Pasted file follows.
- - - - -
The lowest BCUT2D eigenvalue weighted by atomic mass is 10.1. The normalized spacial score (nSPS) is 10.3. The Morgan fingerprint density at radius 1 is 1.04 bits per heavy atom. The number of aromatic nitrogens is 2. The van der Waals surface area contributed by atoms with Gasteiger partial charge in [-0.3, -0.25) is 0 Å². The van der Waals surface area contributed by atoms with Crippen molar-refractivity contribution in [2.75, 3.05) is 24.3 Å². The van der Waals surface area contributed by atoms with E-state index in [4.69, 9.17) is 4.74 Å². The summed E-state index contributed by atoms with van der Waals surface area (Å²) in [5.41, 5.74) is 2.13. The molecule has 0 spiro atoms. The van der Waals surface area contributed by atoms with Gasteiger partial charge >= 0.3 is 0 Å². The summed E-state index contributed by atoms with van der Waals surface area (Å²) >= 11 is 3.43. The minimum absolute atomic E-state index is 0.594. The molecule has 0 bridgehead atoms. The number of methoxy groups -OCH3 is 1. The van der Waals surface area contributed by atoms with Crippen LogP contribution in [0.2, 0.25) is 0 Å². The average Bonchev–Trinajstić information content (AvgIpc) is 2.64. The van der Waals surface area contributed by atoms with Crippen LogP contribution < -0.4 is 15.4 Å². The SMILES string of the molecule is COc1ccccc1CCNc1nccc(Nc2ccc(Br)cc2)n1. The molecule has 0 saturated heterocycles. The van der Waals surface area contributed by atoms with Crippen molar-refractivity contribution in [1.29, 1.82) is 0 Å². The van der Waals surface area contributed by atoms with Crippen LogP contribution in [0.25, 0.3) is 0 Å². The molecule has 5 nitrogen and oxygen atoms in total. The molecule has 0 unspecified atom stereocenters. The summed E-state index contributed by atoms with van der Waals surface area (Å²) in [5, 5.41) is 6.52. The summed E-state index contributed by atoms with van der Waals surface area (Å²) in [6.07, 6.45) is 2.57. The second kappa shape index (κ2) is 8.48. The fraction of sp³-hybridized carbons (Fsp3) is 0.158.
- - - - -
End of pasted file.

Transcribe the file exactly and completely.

The lowest BCUT2D eigenvalue weighted by atomic mass is 10.1. The normalized spacial score (nSPS) is 10.3. The Morgan fingerprint density at radius 1 is 1.04 bits per heavy atom. The number of aromatic nitrogens is 2. The van der Waals surface area contributed by atoms with Gasteiger partial charge in [-0.3, -0.25) is 0 Å². The van der Waals surface area contributed by atoms with Crippen molar-refractivity contribution in [2.75, 3.05) is 24.3 Å². The van der Waals surface area contributed by atoms with E-state index in [4.69, 9.17) is 4.74 Å². The summed E-state index contributed by atoms with van der Waals surface area (Å²) in [5.41, 5.74) is 2.13. The molecule has 0 spiro atoms. The van der Waals surface area contributed by atoms with Gasteiger partial charge >= 0.3 is 0 Å². The summed E-state index contributed by atoms with van der Waals surface area (Å²) >= 11 is 3.43. The minimum absolute atomic E-state index is 0.594. The molecule has 0 bridgehead atoms. The number of methoxy groups -OCH3 is 1. The van der Waals surface area contributed by atoms with Crippen LogP contribution in [0.2, 0.25) is 0 Å². The average Bonchev–Trinajstić information content (AvgIpc) is 2.64. The van der Waals surface area contributed by atoms with Crippen LogP contribution < -0.4 is 15.4 Å². The SMILES string of the molecule is COc1ccccc1CCNc1nccc(Nc2ccc(Br)cc2)n1. The molecule has 0 saturated heterocycles. The van der Waals surface area contributed by atoms with Crippen molar-refractivity contribution in [1.29, 1.82) is 0 Å². The van der Waals surface area contributed by atoms with Crippen LogP contribution in [0.25, 0.3) is 0 Å². The molecule has 5 nitrogen and oxygen atoms in total. The molecule has 0 unspecified atom stereocenters. The summed E-state index contributed by atoms with van der Waals surface area (Å²) in [5, 5.41) is 6.52. The summed E-state index contributed by atoms with van der Waals surface area (Å²) in [6.07, 6.45) is 2.57. The second kappa shape index (κ2) is 8.48. The fraction of sp³-hybridized carbons (Fsp3) is 0.158.